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How To Handle Concurrency in LINQ to SQL?

, 19 Jul 2009
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How to handle concurrency in LINQ to SQL?

Table of Contents

Introduction and Goal

In this article, we will touch base on some important concepts of handling concurrency in LINQ to SQL. We will first see how LINQ supports optimistic concurrency and then we will see what support LINQ provides to handle concurrency violation. We will then touch base on some fine tuning features provided by LINQ at field level. Finally we will end this article by discussing two important error reporting options when concurrency conflict happens.

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Two Things a Good Concurrency System Should Support

A good concurrency system should at least provide two important features:

  • It should be able to detect if any concurrency violation has taken place.
  • Once concurrency violation has been detected, it should provide various ways of how to handle the concurrency violation.

LINQ Supports Optimistic Concurrency by Default

LINQ entity forms the main heart of LINQ engine. All the data from database is fetched using datacontext and given to LINQ objects. Once the data is fetched in the LINQ objects, the LINQ objects get disconnected from the database. In other words, LINQ is a disconnected architecture. Due to disconnected architecture, the only type of locking we can support is optimistic locking.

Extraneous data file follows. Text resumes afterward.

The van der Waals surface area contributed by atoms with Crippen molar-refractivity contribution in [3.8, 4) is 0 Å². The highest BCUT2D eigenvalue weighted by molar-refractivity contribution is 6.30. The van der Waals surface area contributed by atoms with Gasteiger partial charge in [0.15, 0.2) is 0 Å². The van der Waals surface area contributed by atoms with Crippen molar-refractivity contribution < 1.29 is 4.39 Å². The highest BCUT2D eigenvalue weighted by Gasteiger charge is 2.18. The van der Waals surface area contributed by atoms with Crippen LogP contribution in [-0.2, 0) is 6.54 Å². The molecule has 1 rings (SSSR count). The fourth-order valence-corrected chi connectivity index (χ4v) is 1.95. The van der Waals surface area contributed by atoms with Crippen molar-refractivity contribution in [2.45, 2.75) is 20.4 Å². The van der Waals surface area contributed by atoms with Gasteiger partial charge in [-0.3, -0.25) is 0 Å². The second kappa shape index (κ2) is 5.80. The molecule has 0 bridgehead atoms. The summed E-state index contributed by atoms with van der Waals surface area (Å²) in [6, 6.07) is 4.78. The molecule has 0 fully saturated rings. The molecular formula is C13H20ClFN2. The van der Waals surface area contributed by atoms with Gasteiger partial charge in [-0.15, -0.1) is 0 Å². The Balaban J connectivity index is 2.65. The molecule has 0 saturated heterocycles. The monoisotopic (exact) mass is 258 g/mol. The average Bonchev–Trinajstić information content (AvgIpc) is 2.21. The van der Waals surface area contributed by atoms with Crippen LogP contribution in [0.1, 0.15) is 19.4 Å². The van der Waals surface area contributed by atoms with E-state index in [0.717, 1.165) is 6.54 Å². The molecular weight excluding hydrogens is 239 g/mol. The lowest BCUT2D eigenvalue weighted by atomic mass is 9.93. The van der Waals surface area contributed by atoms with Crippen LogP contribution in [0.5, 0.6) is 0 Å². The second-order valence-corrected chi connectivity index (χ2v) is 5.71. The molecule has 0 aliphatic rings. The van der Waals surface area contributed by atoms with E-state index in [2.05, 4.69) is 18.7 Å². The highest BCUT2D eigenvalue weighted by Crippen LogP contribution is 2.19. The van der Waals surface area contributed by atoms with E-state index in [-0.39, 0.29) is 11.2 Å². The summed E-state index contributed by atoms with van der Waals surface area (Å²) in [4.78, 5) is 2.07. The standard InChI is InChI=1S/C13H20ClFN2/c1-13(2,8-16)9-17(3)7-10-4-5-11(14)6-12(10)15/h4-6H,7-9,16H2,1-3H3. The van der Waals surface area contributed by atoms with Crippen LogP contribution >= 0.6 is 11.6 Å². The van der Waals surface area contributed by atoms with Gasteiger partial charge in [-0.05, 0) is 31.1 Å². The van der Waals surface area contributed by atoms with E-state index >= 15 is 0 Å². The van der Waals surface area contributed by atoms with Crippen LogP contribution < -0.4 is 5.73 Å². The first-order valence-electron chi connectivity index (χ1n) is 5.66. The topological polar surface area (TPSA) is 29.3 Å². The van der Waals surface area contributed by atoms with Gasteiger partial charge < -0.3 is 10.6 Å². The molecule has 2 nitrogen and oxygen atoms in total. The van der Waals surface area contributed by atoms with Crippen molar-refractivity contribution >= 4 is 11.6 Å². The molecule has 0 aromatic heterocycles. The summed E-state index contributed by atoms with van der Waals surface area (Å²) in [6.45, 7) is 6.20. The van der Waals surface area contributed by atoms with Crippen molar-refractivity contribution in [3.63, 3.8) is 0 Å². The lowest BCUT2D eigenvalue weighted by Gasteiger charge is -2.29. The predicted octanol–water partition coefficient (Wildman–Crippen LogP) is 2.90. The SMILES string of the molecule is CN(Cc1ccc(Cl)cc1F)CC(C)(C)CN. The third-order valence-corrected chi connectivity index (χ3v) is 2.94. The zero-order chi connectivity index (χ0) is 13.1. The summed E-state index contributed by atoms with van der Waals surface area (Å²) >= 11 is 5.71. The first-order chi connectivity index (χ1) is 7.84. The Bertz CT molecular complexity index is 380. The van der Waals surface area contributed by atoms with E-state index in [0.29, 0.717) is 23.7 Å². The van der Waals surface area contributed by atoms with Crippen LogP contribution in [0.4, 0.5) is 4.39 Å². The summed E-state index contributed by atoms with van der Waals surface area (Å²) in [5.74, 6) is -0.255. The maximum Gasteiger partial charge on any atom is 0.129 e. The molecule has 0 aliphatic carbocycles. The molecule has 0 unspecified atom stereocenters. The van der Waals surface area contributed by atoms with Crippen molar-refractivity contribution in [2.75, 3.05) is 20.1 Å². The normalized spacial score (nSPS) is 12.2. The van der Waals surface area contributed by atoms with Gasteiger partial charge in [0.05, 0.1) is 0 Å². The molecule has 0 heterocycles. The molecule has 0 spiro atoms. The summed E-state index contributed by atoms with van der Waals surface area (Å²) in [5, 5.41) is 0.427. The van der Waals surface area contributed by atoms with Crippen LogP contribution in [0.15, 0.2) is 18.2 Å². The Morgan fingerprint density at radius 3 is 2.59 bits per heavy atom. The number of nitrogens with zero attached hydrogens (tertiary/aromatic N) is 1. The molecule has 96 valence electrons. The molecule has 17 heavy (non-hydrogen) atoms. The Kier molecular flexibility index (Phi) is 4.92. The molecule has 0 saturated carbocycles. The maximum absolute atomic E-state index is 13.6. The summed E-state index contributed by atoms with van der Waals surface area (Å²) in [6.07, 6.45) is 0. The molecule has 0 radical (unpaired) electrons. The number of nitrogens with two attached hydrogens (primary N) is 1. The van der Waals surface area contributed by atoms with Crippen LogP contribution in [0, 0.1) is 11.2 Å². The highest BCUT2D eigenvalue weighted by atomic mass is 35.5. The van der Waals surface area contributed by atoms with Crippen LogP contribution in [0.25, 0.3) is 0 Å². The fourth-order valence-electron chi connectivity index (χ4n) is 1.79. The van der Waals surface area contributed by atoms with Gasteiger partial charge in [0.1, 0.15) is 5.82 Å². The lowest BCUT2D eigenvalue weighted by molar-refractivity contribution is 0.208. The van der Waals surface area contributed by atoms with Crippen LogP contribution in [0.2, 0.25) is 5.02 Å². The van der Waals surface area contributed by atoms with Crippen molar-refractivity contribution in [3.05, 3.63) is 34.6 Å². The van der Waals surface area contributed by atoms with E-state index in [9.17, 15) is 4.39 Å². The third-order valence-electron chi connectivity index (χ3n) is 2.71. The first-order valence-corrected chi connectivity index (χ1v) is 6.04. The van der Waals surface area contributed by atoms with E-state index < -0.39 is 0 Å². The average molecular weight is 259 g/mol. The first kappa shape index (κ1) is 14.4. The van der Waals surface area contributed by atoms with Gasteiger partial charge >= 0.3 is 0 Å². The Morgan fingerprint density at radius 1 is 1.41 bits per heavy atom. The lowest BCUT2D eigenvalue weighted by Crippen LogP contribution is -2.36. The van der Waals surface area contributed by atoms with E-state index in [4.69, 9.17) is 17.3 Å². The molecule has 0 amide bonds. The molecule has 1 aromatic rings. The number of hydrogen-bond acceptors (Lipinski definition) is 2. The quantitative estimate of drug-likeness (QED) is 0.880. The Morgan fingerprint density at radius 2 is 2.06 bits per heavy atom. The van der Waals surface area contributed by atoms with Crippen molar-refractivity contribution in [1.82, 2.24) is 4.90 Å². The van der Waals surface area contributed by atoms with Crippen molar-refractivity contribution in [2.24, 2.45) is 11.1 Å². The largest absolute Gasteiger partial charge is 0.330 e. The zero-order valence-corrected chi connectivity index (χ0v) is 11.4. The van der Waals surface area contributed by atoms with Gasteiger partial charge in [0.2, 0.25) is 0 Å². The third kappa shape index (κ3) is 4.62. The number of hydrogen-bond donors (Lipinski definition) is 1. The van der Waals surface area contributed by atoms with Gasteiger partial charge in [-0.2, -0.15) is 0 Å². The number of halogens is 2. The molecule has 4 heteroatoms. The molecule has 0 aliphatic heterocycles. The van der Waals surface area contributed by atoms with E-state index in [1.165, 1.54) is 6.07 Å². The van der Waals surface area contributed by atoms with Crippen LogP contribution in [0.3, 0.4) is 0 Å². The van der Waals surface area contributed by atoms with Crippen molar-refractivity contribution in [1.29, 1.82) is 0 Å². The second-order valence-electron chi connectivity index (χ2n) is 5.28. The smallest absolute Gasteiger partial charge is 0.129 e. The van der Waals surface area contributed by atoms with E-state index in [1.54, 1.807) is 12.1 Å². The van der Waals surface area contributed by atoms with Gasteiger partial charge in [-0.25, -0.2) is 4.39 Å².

Good news!!! LINQ supports optimistic concurrency by default.

Let’s See If Really Optimistic Concurrency Works

Let’s do a small sample test to see whether LINQ really supports optimistic concurrency default. So we will do the following:

  • We will open a data context, fetch a record and modify the record. We will not be calling SubmitChanges, in other words we will not be making a final update to physical database.
  • We will then open a new DataContext connection, fetch the same record and update the record physically in the database. 
  • Then we will come back to the same old record to call the physical update using SubmitChanges. In this way, we will be able to simulate concurrency violation.

So below goes the code.

We first fetch the record and change the customer name but we have not called the physical database commit yet.

DataContext objContext = new DataContext(strConnectionString);
clsCustomer objCustomer = objContext.GetTable<clsCustomer>().First<clsCustomer>();
objCustomer.CustomerName = "Iwanttochange";

We then call a different method which will change this record by which we can simulate concurrency simulation.

SomeOneChangedData();

The SomeOneChangedData method is a simple code which fetches the same record and changes it.

private void SomeOneChangedData()
{
DataContext objContext = new DataContext(strConnectionString);
clsCustomer objCustomer = objContext.GetTable<clsCustomer>().First<clsCustomer>();
// changing to some random customer name
objCustomer.CustomerName = new Random().NextDouble().ToString();
objContext.SubmitChanges();
}

We then come back to the old DataContext object and try to call the SubmitChanges method. This call will create concurrency violation as SomeOneChangedData method has already changed data.

objContext.SubmitChanges();

If you are in debug mode, you should see ChangeConflictException exception thrown as shown in the below figure:

If you want to really see the exception, you can run the code without try and catch exception block. You should see something as shown in the below figure.

Three Ways of Handling Concurrency Violation in LINQ